Cambridgeshire County Council confirm these five councillors are your champions and what they’ll do for their extra £5,000 a year
- Credit: Archant
Job descriptions for Cambridgeshire County Council’s newly appointed £5,000 a year community champions – including Councillor Steve Tierney for Fenland and Lis Every for East Cambs – have been revealed.
Championing success and looking at areas that can be improved will form part of their role within the newly formed communities and partnership committee.
They will be tasked with looking out for working with communities wanting to “reduce reliance on statutory services” and helping to tackle issues such as homelessness to reduce costs of temporary housing.
Building up relations with the voluntary sector will be important and exploring “volunteering opportunities to reduce reliance on paid services”.
Their roles reflect the growing economic demands on the council’s purse strings but it goes much further.
A briefing note being considered by the committee on August 24 talks of tackling worklessness to improve health and well being including mental health.
They’re also being asked try and reduce the impact of anti social behaviours “on vulnerable people and communities”.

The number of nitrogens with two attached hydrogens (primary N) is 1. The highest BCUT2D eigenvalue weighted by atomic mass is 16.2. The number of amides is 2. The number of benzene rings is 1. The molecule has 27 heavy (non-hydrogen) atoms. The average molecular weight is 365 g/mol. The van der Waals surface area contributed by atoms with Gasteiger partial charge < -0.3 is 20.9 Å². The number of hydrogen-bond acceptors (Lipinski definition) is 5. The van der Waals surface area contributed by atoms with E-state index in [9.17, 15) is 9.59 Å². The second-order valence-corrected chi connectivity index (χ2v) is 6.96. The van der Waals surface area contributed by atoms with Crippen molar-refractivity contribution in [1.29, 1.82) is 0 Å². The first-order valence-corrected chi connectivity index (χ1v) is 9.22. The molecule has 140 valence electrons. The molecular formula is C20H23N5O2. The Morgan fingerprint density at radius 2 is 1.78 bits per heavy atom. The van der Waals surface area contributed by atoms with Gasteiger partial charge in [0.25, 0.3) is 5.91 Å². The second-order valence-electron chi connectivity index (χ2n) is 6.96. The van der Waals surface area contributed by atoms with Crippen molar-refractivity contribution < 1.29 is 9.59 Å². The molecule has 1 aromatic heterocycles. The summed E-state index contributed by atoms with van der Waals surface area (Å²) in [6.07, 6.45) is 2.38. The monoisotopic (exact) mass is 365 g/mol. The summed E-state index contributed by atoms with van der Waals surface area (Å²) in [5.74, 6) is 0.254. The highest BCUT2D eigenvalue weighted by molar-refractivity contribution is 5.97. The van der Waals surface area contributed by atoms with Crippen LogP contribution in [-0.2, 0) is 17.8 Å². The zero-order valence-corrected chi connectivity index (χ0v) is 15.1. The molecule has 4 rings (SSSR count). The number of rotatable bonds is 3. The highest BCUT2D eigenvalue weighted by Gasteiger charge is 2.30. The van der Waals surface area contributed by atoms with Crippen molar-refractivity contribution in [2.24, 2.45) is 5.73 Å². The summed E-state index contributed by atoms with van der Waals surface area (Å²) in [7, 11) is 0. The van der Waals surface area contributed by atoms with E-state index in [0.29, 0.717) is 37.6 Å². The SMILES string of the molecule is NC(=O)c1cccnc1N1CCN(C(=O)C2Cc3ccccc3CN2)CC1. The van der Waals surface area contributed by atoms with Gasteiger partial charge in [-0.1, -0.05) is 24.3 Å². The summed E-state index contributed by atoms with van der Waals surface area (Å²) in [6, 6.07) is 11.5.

- 1 Boys, 13 and 17 killed in horror BMW crash near A47 in Peterborough
- 2 Family pay tribute to brothers, 13 and 17, killed in horror BMW crash
- 3 Shoplifter who stole from store 10 times in five weeks handed CBO
- 4 Motorcyclist caught ‘speeding over 100mph’ past police near Ely
- 5 'Normally unacceptable' barn demolition wins green light
- 6 Food delivery robots taking to streets of Cambridgeshire
- 7 Girl, 7, left heartbroken after beloved rabbits are stolen
- 8 Ely Heroes winner, Alison, attends royal garden party after three-year wait
- 9 Severe disruption on Great Northern and Thameslink trains to London
- 10 Princess Anne waves from Range Rover after landing in Wisbech
Area champions will also be expected to undertake targeted youth support to tackle anti social behaviour and be looking to support and promote innovation.
The wide ranging document for area champions says tasks could vary from district to district depending on local needs but first they need to “gain a deep understanding” of key issues which impact on demand for county council services.
Area champions will be expected to “demonstrate leadership” in their districts “so people’s voices are heard and self-sustaining communities are encouraged”.
One section of the job description suggests area champions should become “an ambassador for community based provision”.
The council expects area champions to operate independently but with access to officers and sufficient resources to research and develop plans and priorities.
They will also be told to meet monthly “to provide updates, share and develop thinking”.
The £5,000 a year paid to community champions will be additional to their normal allowance.